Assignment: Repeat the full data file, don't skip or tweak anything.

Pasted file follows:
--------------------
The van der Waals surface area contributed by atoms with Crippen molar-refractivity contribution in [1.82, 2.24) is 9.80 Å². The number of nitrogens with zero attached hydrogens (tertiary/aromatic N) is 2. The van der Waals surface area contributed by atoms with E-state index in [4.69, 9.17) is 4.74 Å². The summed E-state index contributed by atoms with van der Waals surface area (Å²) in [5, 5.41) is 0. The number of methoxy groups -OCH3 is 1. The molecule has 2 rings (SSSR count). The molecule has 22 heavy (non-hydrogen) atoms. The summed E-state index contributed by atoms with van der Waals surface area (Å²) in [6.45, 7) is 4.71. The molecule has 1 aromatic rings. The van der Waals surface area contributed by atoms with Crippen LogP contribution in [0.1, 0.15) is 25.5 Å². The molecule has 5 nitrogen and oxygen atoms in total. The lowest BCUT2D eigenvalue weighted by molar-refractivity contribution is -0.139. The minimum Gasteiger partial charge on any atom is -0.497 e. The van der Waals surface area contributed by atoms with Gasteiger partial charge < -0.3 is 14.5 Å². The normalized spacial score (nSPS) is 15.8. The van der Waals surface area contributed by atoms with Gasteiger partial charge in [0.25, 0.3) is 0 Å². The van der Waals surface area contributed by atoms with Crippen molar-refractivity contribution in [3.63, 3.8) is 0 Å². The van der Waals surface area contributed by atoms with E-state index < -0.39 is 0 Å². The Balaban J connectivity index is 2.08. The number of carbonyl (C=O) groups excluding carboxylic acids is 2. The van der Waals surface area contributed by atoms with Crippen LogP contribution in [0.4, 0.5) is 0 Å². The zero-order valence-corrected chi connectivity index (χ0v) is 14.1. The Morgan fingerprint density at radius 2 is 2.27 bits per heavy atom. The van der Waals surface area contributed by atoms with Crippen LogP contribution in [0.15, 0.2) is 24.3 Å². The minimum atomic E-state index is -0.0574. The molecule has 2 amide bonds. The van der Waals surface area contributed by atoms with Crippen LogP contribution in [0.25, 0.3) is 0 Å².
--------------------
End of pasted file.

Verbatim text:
The van der Waals surface area contributed by atoms with Crippen molar-refractivity contribution in [1.82, 2.24) is 9.80 Å². The number of nitrogens with zero attached hydrogens (tertiary/aromatic N) is 2. The van der Waals surface area contributed by atoms with E-state index in [4.69, 9.17) is 4.74 Å². The summed E-state index contributed by atoms with van der Waals surface area (Å²) in [5, 5.41) is 0. The number of methoxy groups -OCH3 is 1. The molecule has 2 rings (SSSR count). The molecule has 22 heavy (non-hydrogen) atoms. The summed E-state index contributed by atoms with van der Waals surface area (Å²) in [6.45, 7) is 4.71. The molecule has 1 aromatic rings. The van der Waals surface area contributed by atoms with Crippen LogP contribution in [0.1, 0.15) is 25.5 Å². The molecule has 5 nitrogen and oxygen atoms in total. The lowest BCUT2D eigenvalue weighted by molar-refractivity contribution is -0.139. The minimum Gasteiger partial charge on any atom is -0.497 e. The van der Waals surface area contributed by atoms with Gasteiger partial charge < -0.3 is 14.5 Å². The normalized spacial score (nSPS) is 15.8. The van der Waals surface area contributed by atoms with Gasteiger partial charge in [0.25, 0.3) is 0 Å². The van der Waals surface area contributed by atoms with Crippen molar-refractivity contribution in [3.63, 3.8) is 0 Å². The van der Waals surface area contributed by atoms with E-state index < -0.39 is 0 Å². The Balaban J connectivity index is 2.08. The number of carbonyl (C=O) groups excluding carboxylic acids is 2. The van der Waals surface area contributed by atoms with Crippen LogP contribution in [0.4, 0.5) is 0 Å². The zero-order valence-corrected chi connectivity index (χ0v) is 14.1. The Morgan fingerprint density at radius 2 is 2.27 bits per heavy atom. The van der Waals surface area contributed by atoms with Crippen LogP contribution in [0.15, 0.2) is 24.3 Å². The minimum atomic E-state index is -0.0574. The molecule has 2 amide bonds. The van der Waals surface area contributed by atoms with Crippen LogP contribution in [0.25, 0.3) is 0 Å².